105 Milwaukee Public Schools, all 14 La Crosse schools will be taking part in the Friday, September 18th day of action in support of quality public schools for ALL students. Each event will also share information about how public school takeovers will hurt our students and deny critical services, such as bilingual education and special education.

Why walk in?

Watch video of a walk in.

Click on the school you want to RSVP to walk in at:

AAL

ALBA

Alcott

Allen Field

Alliance High School

Audubon Middle & High School

Auer Avenue

Barbee Montessori

Barton

Bay View High School

Bethune

Bradley Tech High School

Bruce

Brown Street Academy

Burbank

Carson

Cass Street: No event page created. Walk in starts a 7:00am

Clarke Street

Clara Barton

Clement

Clemens

Congress

Cooper

Craig Montessori

Curtin

Doerfler

Eighty-First Street

Elm

Fairview

Fernwood

Fifty-Third Street

Forest Home

Fratney

French Immersion

Gaenslen

German Immersion: No event page created. Walk in starts at 7:00am.

Goodrich

Golda Meir Upper and Lower campus

Grant

Grantosa

Greenfield Bilingual

Groppi: No event page created. Walk in starts at 7:00am.

Hamilton High School

Hartford

Hawley

Hawthorne

Hayes Bilingual: No event page created. Walk in starts at 7:00am.

Hi-Mount

Honey Creek

Hopkins Lloyd

Howard Avenue Montessori

Humboldt Park

IDEAL

Jackson

Kagel

Keefe Avenue

Kilbourn

Kluge

Lincoln Avenue: No event created. Walk in starts at 7:00am

Longfellow

Lowell

MLK Elementary

MacDowell

Madison (JMAC)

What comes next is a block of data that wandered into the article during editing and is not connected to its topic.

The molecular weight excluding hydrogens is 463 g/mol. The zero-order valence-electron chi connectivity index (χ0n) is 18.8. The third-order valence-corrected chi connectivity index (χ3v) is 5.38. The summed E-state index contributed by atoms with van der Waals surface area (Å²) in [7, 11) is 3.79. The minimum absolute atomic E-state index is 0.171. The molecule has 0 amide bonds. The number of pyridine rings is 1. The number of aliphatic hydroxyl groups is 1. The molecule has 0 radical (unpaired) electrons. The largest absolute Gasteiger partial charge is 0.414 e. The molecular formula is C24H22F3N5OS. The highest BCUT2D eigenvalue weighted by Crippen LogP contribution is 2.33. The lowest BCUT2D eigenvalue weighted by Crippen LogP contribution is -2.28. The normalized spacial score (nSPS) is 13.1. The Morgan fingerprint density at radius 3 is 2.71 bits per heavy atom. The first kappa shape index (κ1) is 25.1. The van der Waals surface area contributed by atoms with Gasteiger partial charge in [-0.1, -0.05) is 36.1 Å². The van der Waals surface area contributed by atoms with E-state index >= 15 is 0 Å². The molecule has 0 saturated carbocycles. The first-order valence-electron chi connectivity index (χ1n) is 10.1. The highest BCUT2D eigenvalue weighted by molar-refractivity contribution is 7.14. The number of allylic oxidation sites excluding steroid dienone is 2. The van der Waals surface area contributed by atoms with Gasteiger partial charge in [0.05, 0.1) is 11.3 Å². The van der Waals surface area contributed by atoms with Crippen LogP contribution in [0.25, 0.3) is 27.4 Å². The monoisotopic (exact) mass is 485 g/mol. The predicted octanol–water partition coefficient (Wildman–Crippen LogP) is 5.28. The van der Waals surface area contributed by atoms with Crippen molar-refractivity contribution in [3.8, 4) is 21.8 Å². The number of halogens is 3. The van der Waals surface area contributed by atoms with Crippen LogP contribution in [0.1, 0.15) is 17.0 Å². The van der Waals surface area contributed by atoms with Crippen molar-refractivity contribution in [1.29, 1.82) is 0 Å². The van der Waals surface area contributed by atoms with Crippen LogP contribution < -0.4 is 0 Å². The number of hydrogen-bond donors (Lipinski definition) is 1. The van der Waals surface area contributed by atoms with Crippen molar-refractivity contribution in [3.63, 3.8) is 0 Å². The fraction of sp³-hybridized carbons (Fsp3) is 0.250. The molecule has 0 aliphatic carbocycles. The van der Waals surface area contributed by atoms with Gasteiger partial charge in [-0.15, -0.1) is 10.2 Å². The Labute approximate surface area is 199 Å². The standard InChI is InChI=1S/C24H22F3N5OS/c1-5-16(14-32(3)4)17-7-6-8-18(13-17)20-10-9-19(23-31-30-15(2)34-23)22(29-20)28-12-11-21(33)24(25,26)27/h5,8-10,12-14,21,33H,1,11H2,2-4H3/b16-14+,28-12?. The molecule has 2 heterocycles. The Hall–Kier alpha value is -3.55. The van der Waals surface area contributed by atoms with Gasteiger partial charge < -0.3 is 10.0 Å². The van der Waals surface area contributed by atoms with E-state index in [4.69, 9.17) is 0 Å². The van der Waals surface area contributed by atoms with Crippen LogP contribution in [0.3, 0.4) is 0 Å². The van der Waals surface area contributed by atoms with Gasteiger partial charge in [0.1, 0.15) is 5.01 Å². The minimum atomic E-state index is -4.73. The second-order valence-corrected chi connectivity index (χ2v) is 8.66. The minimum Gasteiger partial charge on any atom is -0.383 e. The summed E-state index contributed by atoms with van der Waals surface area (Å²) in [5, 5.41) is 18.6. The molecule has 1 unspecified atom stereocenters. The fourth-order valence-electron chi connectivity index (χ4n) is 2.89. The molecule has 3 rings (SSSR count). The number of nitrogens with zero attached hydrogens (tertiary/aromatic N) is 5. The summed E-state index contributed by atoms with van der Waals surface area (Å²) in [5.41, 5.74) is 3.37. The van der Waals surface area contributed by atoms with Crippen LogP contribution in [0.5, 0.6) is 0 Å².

Manitoba

Maryland Montessori

Mitchell

Milwaukee High School of the Arts (MHSA)

Milwaukee School of Languages

Milwaukee Sign Language

Morgandale

Morse Marshall

Neeskara

New School

Ninety-Fifth Street: No event page created. Walk in starts at 7:00am.

North Division High School

Obama: No event page created. Walk in starts at 7:00am.

Parkside

Pierce

Project STAY

Pulaski

Reagan

Riley

River Trail

Riverside University High School

Rogers Street Academy

Roosevelt MS of the Arts

Rufus King High School

Rufus King Middle School

Sherman

Silver Spring

South Division High School

Starms Discovery: No event page created. Walk in starts at 7:00am.

Starms Early Childhood Center

Stuart

Story

Thoreau

Thurston Woods: No event page created. Walk in starts at 7:00am.

Townsend

Trowbridge

Victory

Vieau

Washington High School

Westside I

Zablocki

Photo sent from La Crosse Education Association.

Photo sent from La Crosse Education Association.

La Crosse School walking in.

Central HS
Logan HS
Logan MS
Lincoln MS
Longfellow MS
Southern Bluffs Elementary,
Spence Elementary,
State Road Elementary,
Hintgen Elementary,
Hamilton Elementary,
Emerson Elementary,
Northside Elementary
Coulee Montessori,
Northwoods Elementary,
Summit Elementary.

LaCrosse

“Walk In” to Celebrate and Protect Public Schools Friday 9/18 | RSVP TODAY

Students at U.S. Grant Elementary during last spring’s walk-in at the school (Photo credit Mike Erdmann).

On Friday, September 18, almost 60 public schools in Milwaukee will host “walk-ins” to celebrate and protect our public schools, and to share information with parents and community members about proposed public school takeovers.

The state legislature passed a plan to take over several public schools in Milwaukee. County executive Chris Abele is expected to appoint a commissioner this fall to oversee the takeover schools. The commissioner will then identify 1-3 schools this year to be taken over next year. Very few specifics are available. For example, we do not know how the commissioner’s salary will be funded, or how the schools will be chosen.